jurisdiction has to be very sparingly exercised.

(i) High Court’s power of superintendence under Article 227 cannot be curtailed by any
statute. It has been declared a part of the basic structure of the Constitution by the Constitution
Bench of this Court in the case of
L. Chandra Kumar vs. Union of India others,
reported in (1997) 3 SCC 261 and therefore abridgement by a Constitutional amendment is also very
doubtful.

(j) It may be true that a statutory amendment of a rather cognate provision, like Section 115
of the Civil Procedure Code by the Civil Procedure Code
(Amendment) Act, 1999
does not and cannot cut down the ambit of High Court’s power under
Article 227. At the same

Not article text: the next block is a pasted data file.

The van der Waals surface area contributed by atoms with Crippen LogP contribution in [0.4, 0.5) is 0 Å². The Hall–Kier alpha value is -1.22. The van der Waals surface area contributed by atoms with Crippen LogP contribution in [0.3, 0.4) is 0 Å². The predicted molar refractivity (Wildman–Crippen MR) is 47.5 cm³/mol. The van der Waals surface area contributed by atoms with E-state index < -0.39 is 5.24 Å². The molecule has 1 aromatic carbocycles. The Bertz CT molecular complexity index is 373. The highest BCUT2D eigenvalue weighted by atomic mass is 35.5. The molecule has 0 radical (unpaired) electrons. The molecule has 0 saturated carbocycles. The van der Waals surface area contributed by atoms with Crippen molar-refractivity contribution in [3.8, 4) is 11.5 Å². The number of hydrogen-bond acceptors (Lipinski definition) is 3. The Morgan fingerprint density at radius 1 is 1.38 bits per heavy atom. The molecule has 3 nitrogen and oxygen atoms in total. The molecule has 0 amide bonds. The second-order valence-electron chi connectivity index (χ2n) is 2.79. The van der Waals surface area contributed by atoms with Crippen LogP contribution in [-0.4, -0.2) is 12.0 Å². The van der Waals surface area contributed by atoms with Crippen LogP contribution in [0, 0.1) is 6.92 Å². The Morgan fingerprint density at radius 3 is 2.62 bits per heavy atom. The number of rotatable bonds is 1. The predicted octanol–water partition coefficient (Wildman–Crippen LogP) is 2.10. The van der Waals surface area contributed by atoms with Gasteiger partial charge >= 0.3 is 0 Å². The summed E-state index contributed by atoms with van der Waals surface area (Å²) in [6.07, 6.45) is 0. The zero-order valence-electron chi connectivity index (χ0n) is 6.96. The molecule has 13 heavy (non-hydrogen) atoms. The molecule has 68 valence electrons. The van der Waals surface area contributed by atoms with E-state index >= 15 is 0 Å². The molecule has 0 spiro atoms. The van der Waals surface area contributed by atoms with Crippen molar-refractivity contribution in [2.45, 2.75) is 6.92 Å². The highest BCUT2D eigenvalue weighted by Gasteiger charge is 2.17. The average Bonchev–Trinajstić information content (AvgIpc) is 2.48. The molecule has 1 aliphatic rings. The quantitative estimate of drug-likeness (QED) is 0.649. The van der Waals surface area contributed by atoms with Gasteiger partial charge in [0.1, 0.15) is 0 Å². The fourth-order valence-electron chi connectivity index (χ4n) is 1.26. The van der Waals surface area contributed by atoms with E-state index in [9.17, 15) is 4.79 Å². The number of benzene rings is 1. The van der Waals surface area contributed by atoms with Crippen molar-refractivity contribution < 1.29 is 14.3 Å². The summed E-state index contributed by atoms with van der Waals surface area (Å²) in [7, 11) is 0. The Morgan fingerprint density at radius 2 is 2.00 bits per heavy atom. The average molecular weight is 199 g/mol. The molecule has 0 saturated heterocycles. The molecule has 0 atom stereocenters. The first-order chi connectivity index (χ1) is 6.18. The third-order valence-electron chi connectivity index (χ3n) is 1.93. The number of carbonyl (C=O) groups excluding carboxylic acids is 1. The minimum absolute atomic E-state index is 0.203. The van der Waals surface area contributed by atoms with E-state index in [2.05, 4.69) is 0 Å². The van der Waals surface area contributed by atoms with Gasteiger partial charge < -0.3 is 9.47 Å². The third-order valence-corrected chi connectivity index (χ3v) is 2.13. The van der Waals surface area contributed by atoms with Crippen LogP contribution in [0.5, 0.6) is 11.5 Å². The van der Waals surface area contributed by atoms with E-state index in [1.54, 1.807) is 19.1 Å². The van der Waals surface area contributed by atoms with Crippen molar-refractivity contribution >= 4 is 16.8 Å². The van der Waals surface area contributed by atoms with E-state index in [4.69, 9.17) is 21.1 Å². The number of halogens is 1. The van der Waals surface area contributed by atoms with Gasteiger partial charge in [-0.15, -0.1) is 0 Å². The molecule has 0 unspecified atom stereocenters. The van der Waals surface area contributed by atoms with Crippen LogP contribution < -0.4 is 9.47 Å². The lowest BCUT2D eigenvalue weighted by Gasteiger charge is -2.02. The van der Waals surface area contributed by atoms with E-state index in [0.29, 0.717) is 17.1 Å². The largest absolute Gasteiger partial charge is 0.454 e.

time, it must be remembered that such statutory amendment does not
correspondingly expand the High Court’s jurisdiction of superintendence under
Article 227.

(k) The power is discretionary and has to be exercised on equitable principle. In
an appropriate case, the power can be exercised suo motu.

(l) On a proper appreciation of the wide and unfettered power of the High Court under
Article 227, it transpires that the main object of this Article is to keep strict administrative and
judicial control by the High Court on the administration of justice within its territory.

(m) The object of superintendence, both administrative and judicial, is to maintain
efficiency, smooth and orderly functioning of the entire machinery of justice in such a way as it does
not bring it into any disrepute. The power of interference under this Article is to be kept to the
minimum to ensure that the wheel of justice does not come to a halt and the fountain of justice
remains pure and unpolluted in order to maintain public confidence in the